WASHINGTON, March 21, 2013 /PRNewswire-USNewswire/ -- The latest report by the National Council on Disability (NCD) – an independent federal agency that advises the President, Congress, and other federal agencies on disability policy – reviews the accessibility of foreign assistance programs meant to foster international diplomacy and improve the quality of life for people around the world.
But how well are foreign assistance programs providing equal access to people with disabilities?
Titled "Toward the Full Inclusion of People with Disabilities: Examining the Accessibility of Overseas Facilities and Programs Funded by the United States" NCD's report reviews United States federal disability laws; the United States Agency for International Development's (USAID) disability policy; and the Convention on the Rights of Persons with Disabilities (CRPD) as they relate to foreign assistance programs. The report also makes recommendations to help ensure that programs administered by the Department of State, USAID, and the Department of Defense are accessible to persons with disabilities."Recent estimates suggest that 15 percent of the world population is made up of people with disabilities and that number is growing," said Joan Durocher, NCD's General Counsel & Director of Policy. " The United States cannot successfully accomplish the goals of foreign assistance programs unless we also ensure that U.S. sponsored programs include people with disabilities. While progress has been made in many areas, there is still work to do." Key Findings:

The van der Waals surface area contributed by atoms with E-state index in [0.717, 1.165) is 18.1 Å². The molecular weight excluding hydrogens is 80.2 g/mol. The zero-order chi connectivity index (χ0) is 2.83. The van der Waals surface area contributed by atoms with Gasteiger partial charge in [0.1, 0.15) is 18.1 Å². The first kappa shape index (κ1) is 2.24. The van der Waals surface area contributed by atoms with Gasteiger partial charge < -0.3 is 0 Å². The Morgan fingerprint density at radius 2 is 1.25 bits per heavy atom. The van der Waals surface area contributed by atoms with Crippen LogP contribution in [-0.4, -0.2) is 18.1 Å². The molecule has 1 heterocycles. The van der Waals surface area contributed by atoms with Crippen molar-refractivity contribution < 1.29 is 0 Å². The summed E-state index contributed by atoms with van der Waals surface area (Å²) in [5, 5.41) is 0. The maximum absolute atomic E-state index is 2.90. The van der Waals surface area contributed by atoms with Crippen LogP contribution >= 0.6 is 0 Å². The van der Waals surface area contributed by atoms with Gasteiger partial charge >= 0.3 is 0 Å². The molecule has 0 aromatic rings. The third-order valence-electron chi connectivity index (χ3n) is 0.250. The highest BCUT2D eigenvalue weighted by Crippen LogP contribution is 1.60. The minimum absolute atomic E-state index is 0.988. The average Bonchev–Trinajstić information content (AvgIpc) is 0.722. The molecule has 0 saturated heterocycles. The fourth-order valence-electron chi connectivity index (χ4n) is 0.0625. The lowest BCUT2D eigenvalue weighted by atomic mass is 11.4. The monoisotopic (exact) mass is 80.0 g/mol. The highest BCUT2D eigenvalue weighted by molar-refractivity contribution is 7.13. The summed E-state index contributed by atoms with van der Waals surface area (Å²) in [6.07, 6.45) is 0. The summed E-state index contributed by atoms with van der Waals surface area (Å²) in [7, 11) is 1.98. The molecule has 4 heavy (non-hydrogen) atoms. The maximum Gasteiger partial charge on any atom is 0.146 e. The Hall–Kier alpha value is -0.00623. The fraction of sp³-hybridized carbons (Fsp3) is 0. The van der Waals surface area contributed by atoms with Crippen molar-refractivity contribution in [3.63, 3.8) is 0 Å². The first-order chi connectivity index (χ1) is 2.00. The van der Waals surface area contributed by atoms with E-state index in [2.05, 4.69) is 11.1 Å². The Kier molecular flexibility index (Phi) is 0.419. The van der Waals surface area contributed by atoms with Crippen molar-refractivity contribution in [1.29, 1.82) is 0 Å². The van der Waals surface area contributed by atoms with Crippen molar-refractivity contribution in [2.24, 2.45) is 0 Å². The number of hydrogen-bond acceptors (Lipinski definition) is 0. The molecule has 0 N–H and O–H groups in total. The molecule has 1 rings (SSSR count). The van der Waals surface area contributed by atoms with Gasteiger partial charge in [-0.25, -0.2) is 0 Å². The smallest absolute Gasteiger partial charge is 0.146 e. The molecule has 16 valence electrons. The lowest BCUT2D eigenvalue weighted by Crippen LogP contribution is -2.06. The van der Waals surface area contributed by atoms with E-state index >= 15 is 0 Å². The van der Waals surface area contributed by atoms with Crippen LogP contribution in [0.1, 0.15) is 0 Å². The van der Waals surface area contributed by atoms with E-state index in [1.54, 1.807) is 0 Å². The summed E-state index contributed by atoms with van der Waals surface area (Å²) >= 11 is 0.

- Officials at embassies, consular offices and missions routinely invoke security concerns when confronted with the lack of accessibility. Access should not be pitted against safety.
- USAID should review and update its Disability Policy. The current policy, drafted in 1997, is outdated and provides minimal guidance on how USAID programs can be made inclusive across all sectors of its development portfolio.
- The Department of State should strengthen its disability rights coverage in its Human Rights Reports. Human Rights Officers should be encouraged to consult with local DPOs when drafting Country Reports within its Human Rights Reports.
- The Department of Defense should provide clear guidance to contractors on the application of the ABA Accessibility Standards in developing countries. At present, the standards state that they apply "worldwide," but there is a gap in the standards that allows contractors to apply for waivers or argue for an exception in developing countries.